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Best start with some background. My 01 PT, non-turbo, 5spd is won't start. I started having issues about a month ago, when it left me stranded about 15 miles from home. Trailered it home, replaced the camshaft position sensor and the crankshaft position sensor, and fixed the frayed wire to the Crank sensor. All was good for a week or two, until I headed to Kansas City (about a 5 hour trip). It started acting sluggish, no power up hills, and got worse as I went along. Finally got to where I couldn't do more than 45 up a hill. Trailered it home again. Found the EGR actuator to be causing a vacuum leak, so I took the actuator out and blocked off the egr pipe with a piece of soda can, (disabled the egr) just to see if that would help before I spent the money on a new actuator. Car started fine, backed onto the road, and died, and hasn't started since. It cranks strong, timing belt is good (the camshaft turns, anyway), but I have no spark. Not even a little. The only codes in the computer are abs codes.
Anyone know what I should look for as far as the no-start issue goes? I guess I'll have to address the original problem eventually as well, but you know, one thing at a time!
It's got me baffled, because it was running fine when I backed it out, and it just quit. No coughing, no chugging, just shut off.
Any insight would be greatly appreciated.
 

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Check fuel pressure to see if the pump is working and if there is a clog.
When you turn the key to ON, do you hear the pump run for a second or two, then shut down?
 

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I've never replaced a crank or cam sensor, but many people here have mentioned that it's vital to get OEM brand, and also that the gap is critical. Given that you don't get spark, something is preventing it from firing. If the fuel pump cycles, the ASD relay must initially be closing as it should, then opening. That could be due to a missing crank or cam sensor input.
 

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. . . If the fuel pump cycles, the ASD relay must initially be closing as it should, then opening. That could be due to a missing crank or cam sensor input. . . .
As Bob L mentions you know that the power circuit to the electrical fuel pump is good and the PCM is able to control its operation.

Try this test. Turn off all devices / radio that make noise. Fasten seat belt to silence warning buzzer. Engage starter for 5 seconds. Release key switch to RUN position. You should hear the electric fuel pump continue to RUN for 1 - 2 seconds and then stop. If you hear it run for a few extra seconds then you know that the PCM is receiving a proper signal from the crankshaft position sensor to engage the fuel pump.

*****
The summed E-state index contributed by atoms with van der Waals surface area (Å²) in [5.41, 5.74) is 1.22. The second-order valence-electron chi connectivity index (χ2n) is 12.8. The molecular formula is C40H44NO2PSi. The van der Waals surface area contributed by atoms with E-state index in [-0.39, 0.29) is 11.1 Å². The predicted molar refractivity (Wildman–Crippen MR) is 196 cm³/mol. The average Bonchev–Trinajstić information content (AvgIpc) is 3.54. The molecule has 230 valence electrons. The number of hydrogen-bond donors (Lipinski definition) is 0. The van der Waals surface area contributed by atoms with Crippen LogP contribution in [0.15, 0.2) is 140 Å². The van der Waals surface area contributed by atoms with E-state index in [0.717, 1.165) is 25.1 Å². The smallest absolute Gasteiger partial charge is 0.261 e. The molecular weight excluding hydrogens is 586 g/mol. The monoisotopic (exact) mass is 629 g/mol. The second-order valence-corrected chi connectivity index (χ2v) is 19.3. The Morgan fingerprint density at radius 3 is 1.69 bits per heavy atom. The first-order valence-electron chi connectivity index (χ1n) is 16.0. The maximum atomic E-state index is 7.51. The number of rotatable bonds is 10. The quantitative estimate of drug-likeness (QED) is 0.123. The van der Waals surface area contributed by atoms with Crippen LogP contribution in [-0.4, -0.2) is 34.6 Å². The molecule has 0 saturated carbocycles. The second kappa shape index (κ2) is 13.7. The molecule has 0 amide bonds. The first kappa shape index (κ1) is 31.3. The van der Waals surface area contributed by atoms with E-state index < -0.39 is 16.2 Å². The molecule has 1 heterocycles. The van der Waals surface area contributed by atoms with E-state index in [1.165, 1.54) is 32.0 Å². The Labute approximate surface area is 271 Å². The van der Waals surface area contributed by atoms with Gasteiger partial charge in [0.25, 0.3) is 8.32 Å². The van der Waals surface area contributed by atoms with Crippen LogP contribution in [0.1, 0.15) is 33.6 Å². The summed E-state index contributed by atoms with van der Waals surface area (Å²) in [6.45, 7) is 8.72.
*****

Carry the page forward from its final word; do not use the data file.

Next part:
If NO continual running for 1 - 2 seconds then there is a problem with the crankshaft position sensor or the wiring from the sensor to the PCM.

If you are getting no spark check the primary side ignition wiring to the coil pack. There is an electrical noise suppressor (capacitor) wired into the system. Make sure it has not failed and is shorted to ground.

Ignition System Wiring.gif
 

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Welcome to Allpar. A PCM would not store ABS codes. What are these codes and how are you reading them?
Perform the 'Engine cranks but does not start' test on p. 222 here:
http://oskin.ru/pub/chrysler-dodge/manuals/Service Manuals/2001_PT_PTCruiser/01PTEP.PDF
Was the CKP sensor wiring frayed by chewing? Is it possible that varmints have chewed other wiring?
You have power at the positive side of the coil while cranking? The negative side is 'switching' while cranking?
A good OBDII scan tool should see the cam and crank sensor signal being 'present' or 'lost'.
 

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Pull your air box and check the ground connections inside the driver side fender. Don't just look and see if they're attached, make sure you grab the wires and they are not corroded and broken. The gas that leaks out of the battery will attack these ground points and cause problems after years of neglect. All it takes is about 10 minutes of your time.
 
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Discussion Starter #8
Thanks to all for your input. Been working on the car as I have the time, and now I have a new set of questions. I've verified that the asd relay is good (it clicks on for a second when the key is turned on, comes on while cranking. Also swapped it for the horn relay, which works). I also checked for voltage at the green/orange wire at the coil plug, and I have voltage while cranking. However, while the key is off (and the pcm unplugged, incidentally), my meter shows a ground on that wire. Doesn't register continuity to ground, but shows 12v if I meter it between that and battery positive. This is the wire that goes from the asd output to the coil and the injectors. Maybe I'm wrong, but I don't think there should be a ground there. Anyone?
 

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Welcome to Allpar. A PCM would not store ABS codes. What are these codes and how are you reading them?
Perform the 'Engine cranks but does not start' test on p. 222 here:
http://oskin.ru/pub/chrysler-dodge/manuals/Service Manuals/2001_PT_PTCruiser/01PTEP.PDF
Was the CKP sensor wiring frayed by chewing? Is it possible that varmints have chewed other wiring?
You have power at the positive side of the coil while cranking? The negative side is 'switching' while cranking?
A good OBDII scan tool should see the cam and crank sensor signal being 'present' or 'lost'.
Yes, power at coil while cranking. No switching negative on the other two wires. I guess this means the computer isn't signaling the coil? Could it be a short somewhere?